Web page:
Media: NME faces the music

Glossy magazines and the decline of Britpop has led to a fall in sales for the NME. This month it will discover if a redesign has stopped the rot.
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The Independent Culture
THE LAST word on music journalism was Frank Zappa's. It was he who said: "People who cannot write, talking to people with nothing to say, for people who cannot read."

Another truism is that the music press is always in crisis. In the next few weeks the latest sales figures for NME will be released. They will show whether a radical redesign, completed this month, has saved Britain's most venerable music newspaper. If not, rock journalism is set to disappear forever into glossy magazines.

The last crisis to strike was dance music. The faceless creators of house and techno tunes hardly lent themselves to long features and personality journalism. Instead, they spent their time in their bedrooms and let DJs become the celebrities of the scene. DJs are, in the main, businessmen who are Lear-jetted around the country making thousands a night playing clubs. They rarely throw things out of hotel bedrooms and give paranoid interviews while on drugs.

For some titles, like Q and Mojo, there was a living to be made throughout the dance music explosion by targeting older readers. These were the guitar- band fans who found themselves back in the music market because they wanted to replace their albums with CDs.

Then came Britpop. Oasis, Pulp and Blur should have been like manna from heaven to the NMEs and Selects of this world - because here were rock stars again. NME increased its sales eight circulation periods in a row. Britpop probably came too late for Melody Maker, which is now selling 41,000 copies. This is less than The Spectator and down from over a quarter of a million in the Seventies. However, the glossy end of the music market and the general lifestyle magazines, like Loaded and FHM, did even better out of the Britpop explosion.

IPC, the owner of NME, decided last year that it needed a revamp. After years as an inky newspaper, NME turned itself into a modern, review-section- type magazine last year. Unfortunately, the magazine's sales slide continued. It was selling 100,000 before its redesign and is now selling 92,000. In the next few weeks, the six-month sales figures for July to December last year will be available; music fans and IPC alike will be watching with interest.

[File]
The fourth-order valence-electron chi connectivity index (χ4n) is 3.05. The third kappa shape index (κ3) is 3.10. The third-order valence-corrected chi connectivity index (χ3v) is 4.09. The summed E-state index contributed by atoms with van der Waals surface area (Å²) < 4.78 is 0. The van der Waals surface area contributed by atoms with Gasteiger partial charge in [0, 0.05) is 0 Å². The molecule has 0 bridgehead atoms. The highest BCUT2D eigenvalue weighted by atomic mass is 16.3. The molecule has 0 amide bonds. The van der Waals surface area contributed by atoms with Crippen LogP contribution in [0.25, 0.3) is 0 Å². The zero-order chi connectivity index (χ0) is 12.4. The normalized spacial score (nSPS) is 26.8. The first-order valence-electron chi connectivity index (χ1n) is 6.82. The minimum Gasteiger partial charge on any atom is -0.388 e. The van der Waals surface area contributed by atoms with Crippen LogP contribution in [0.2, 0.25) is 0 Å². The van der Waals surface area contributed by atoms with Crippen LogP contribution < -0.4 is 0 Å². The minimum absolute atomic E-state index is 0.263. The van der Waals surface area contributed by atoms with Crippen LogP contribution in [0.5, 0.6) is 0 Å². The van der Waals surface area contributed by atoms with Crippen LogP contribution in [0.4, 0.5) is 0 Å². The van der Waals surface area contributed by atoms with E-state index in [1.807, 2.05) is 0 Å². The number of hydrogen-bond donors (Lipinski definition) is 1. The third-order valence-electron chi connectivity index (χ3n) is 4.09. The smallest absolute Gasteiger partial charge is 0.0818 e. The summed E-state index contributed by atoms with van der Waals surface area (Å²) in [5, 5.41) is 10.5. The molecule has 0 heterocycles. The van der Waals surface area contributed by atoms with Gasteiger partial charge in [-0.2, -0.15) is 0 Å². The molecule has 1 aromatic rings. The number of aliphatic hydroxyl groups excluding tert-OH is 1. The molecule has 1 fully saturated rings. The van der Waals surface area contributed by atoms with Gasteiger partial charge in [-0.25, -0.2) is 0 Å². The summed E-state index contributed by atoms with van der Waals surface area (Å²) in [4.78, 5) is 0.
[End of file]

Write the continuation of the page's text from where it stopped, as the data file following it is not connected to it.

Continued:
The problem NME has hit this time is an upsurge in pop - which stands for everything the magazine has always hated. Where once Oasis and Blur dominated, now it is the turn of B*witched and Steps.

"It is machine-manufactured music for machines to listen to," says Steve Sutherland, the editor of NME. "These are lean times for music magazines and pop is not an area we can write about."

NME is now trying to actively kick-start the next phase of musical fashion through marketing. Rather than a conventional awards ceremony, it has a documentary about its readers' poll winners going on Channel 4 on 27 January and has just kicked off a 20-date tour of the kind of unknown bands it specialises in.

Yet ironically the doyenne of the pop magazine market is not doing well either. Smash Hits has recently appointed a new editor to stem years of decline as its teeny-bop readers have drifted into the general lifestyle magazines that serve them - titles like Sugar and It's Bliss.

"Almost every year I read a demise of the music paper article," says Steve Sutherland. "But it's a cycle. We will continue to find the bands that will be big. We will promote and encourage them. And at some point, we will kick off a whole movement, the way we did with Britpop. And we will grow again."

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